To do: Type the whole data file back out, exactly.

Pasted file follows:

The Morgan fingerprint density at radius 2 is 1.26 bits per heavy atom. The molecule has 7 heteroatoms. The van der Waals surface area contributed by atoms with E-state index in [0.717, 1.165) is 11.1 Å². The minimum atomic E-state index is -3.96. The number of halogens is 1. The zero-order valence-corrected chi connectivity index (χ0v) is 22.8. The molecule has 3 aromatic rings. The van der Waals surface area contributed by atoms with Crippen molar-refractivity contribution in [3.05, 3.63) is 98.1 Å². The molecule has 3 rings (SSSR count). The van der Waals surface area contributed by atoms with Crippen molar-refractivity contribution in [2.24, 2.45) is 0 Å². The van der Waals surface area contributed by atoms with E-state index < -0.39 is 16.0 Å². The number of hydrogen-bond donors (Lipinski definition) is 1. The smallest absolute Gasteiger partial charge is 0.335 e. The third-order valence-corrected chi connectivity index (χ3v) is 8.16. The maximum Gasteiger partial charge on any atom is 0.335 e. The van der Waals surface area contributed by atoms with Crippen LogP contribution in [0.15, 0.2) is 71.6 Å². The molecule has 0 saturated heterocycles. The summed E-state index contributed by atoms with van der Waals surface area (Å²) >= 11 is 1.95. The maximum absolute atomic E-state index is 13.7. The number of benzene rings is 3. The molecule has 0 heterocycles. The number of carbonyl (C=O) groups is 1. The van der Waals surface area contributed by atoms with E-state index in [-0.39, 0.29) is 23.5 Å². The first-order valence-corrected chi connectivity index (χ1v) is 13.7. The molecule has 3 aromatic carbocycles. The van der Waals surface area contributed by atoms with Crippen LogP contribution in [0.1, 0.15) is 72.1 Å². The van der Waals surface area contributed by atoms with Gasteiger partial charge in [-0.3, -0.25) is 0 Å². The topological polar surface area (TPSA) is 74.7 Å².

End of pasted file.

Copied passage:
The Morgan fingerprint density at radius 2 is 1.26 bits per heavy atom. The molecule has 7 heteroatoms. The van der Waals surface area contributed by atoms with E-state index in [0.717, 1.165) is 11.1 Å². The minimum atomic E-state index is -3.96. The number of halogens is 1. The zero-order valence-corrected chi connectivity index (χ0v) is 22.8. The molecule has 3 aromatic rings. The van der Waals surface area contributed by atoms with Crippen molar-refractivity contribution in [3.05, 3.63) is 98.1 Å². The molecule has 3 rings (SSSR count). The van der Waals surface area contributed by atoms with Crippen molar-refractivity contribution in [2.24, 2.45) is 0 Å². The van der Waals surface area contributed by atoms with E-state index < -0.39 is 16.0 Å². The number of hydrogen-bond donors (Lipinski definition) is 1. The smallest absolute Gasteiger partial charge is 0.335 e. The third-order valence-corrected chi connectivity index (χ3v) is 8.16. The maximum Gasteiger partial charge on any atom is 0.335 e. The van der Waals surface area contributed by atoms with Crippen LogP contribution in [0.15, 0.2) is 71.6 Å². The molecule has 0 saturated heterocycles. The summed E-state index contributed by atoms with van der Waals surface area (Å²) >= 11 is 1.95. The maximum absolute atomic E-state index is 13.7. The number of benzene rings is 3. The molecule has 0 heterocycles. The number of carbonyl (C=O) groups is 1. The van der Waals surface area contributed by atoms with E-state index in [-0.39, 0.29) is 23.5 Å². The first-order valence-corrected chi connectivity index (χ1v) is 13.7. The molecule has 3 aromatic carbocycles. The van der Waals surface area contributed by atoms with Crippen LogP contribution in [0.1, 0.15) is 72.1 Å². The van der Waals surface area contributed by atoms with Gasteiger partial charge in [-0.3, -0.25) is 0 Å². The topological polar surface area (TPSA) is 74.7 Å².